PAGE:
This is the maintenance schedule and associated service intervals for the Honda CBR600F as made between 2011 and 2013.
The Honda CBR600F made in 2011 was an attempted revitalisation of the CBR600F brand that ended with the CBR600F4i. Honda took a short brake to focus on racier bikes, mostly the CBR600RR, but the market demanded something “intermediate” for everyday riders.
Like the earlier CBR600F4i, the Honda CBR600F has a 599cc four-cylinder DOHC inline four engine, but it’s tuned more for midrange. Basically, it’s a re-skinned fuel-injected Honda CB600F Hornet, also known as a Honda 599.
This was originally published 1 Feb, 2021, but has since been significantly republished.
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Service intervals for the 2011-2013 Honda CBR600F
The Honda CBR600F, like many Honda liquid-cooled motorcycles of its generation, has 8000 mile / 12000 km oil and filter change service intervals.
Honda does recommend doing some checks in between services, but those are mostly making sure the motorcycle is safe, e.g. checking the braking system, and also checking the emissions equipment — mostly a regulatory compliance check.
Valve service intervals for the CBR600F are every 16000 miles / 24000 km.
Honda CBR600F Maintenance Schedule
Below is the maintenance schedule for the Honda CBR600F. Like mentioned above, the CBR600F’s maintenance schedules are similar to that of the CB600 Hornet, though there are more fairing pieces to get out of the way first!
For simplicity we’ve broken up this maintenance schedule into two parts.
- The standard inspection checklist, and
- Scheduled service
Honda CBR600F Standard Inspection Checklist
Do this according to the schedule in the maintenance schedule below.
|Honda CBR600F — Standard inspection checklist|
|Fuel line — inspect|
|Throttle function — inspect|
|Crankcase breather — clean|
|Engine idle speed – inspect / set|
|Coolant – inspect (level)|
|Cooling system – inspect for leaks|
|Secondary air injection system – inspect|
|Brake fluid – inspect level and for leaks|
|Brake pad condition – inspect|
|Brake system – inspect (leaks, condition of hoses)|
|Brake light switch – inspect|
|Headlight – check, adjust aim|
|Lights/horn – inspect / check function|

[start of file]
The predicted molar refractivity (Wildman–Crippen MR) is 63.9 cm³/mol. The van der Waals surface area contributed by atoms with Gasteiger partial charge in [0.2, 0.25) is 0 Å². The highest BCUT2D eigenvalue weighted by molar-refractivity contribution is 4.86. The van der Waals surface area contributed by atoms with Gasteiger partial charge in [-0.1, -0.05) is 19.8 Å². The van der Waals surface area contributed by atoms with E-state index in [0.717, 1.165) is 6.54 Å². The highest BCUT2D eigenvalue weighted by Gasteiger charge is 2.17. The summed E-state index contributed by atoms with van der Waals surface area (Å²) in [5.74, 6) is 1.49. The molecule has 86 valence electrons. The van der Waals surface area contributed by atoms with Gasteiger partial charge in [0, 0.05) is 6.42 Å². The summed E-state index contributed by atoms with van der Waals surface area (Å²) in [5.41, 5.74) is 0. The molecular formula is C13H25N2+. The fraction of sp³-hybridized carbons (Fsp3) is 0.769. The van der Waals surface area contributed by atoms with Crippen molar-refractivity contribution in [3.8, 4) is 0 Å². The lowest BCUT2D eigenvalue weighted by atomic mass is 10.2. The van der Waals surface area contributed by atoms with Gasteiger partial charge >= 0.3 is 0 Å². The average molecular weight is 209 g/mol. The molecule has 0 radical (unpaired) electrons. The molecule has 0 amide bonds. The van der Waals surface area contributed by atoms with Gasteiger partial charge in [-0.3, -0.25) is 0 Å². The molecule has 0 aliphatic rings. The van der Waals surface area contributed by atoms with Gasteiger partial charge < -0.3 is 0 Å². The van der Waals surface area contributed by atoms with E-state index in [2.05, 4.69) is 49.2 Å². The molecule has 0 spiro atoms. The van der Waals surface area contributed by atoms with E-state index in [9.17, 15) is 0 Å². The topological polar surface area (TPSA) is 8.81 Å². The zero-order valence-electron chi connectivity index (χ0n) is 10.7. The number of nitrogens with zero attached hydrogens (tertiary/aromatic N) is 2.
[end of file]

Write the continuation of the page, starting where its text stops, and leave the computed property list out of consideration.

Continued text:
|Engine start switch – inspect operation|
|Clutch system – inspect for smooth and light operation|
|Side stand (Lithium soap-based grease) – inspect, lubricate as needed|
|Suspension – inspect for leaks, smooth operation|
|Nuts, bolts, and fasteners – inspect / tighten|
|Wheels/tyres – inspect condition, for cracking and dents|
|Steering bearings (Lithium soap-based grease) – inspect for smooth operation|
Honda CBR600F Service schedule
Here’s the full service schedule for the Honda CBR600F.
- At higher odometer readings, repeat at the frequency interval established here .
- Air filter: Service more frequently if the motorcycle is ridden in unusually wet or dusty areas
- Honda recommends you get a mechanic to service the wheels, tires, and steering head bearings.
|km x 1000||12||24||36||48|
|mi x 1000||8||16||24||36||Every|
|Engine oil (Pro Honda GN4) – replace||✓||✓||✓||✓||Year|
|Oil filter (HF204RC) – replace||✓||✓||✓||✓||Year|
|Perform standard Honda CBR600F inspection (see list above)||✓||✓||✓||✓||Year|
|Air filter (HA-5907) — inspect||✓||✓||More often if riding in dusty / wet areas|
|Spark plugs — inspect / clean||✓||✓|
|Spark plugs (CR9EH-9) — Replace||✓||✓|
|Valve clearances – inspect||✓||✓|
|Coolant – Replace (Pro Honda Coolant)||3 years|
|Drive chain guide – inspect wear level||I||I||I||I|
|Brake fluid – replace (Honda DOT 4)||2 years|
Maintaining Your Chain on the Honda CBR600F
It’s important to maintain your chain on the CBR600F, as on any chain-driven motorcycle, but particularly on those that are commuters as you’re likely to use them in a wide range of conditions.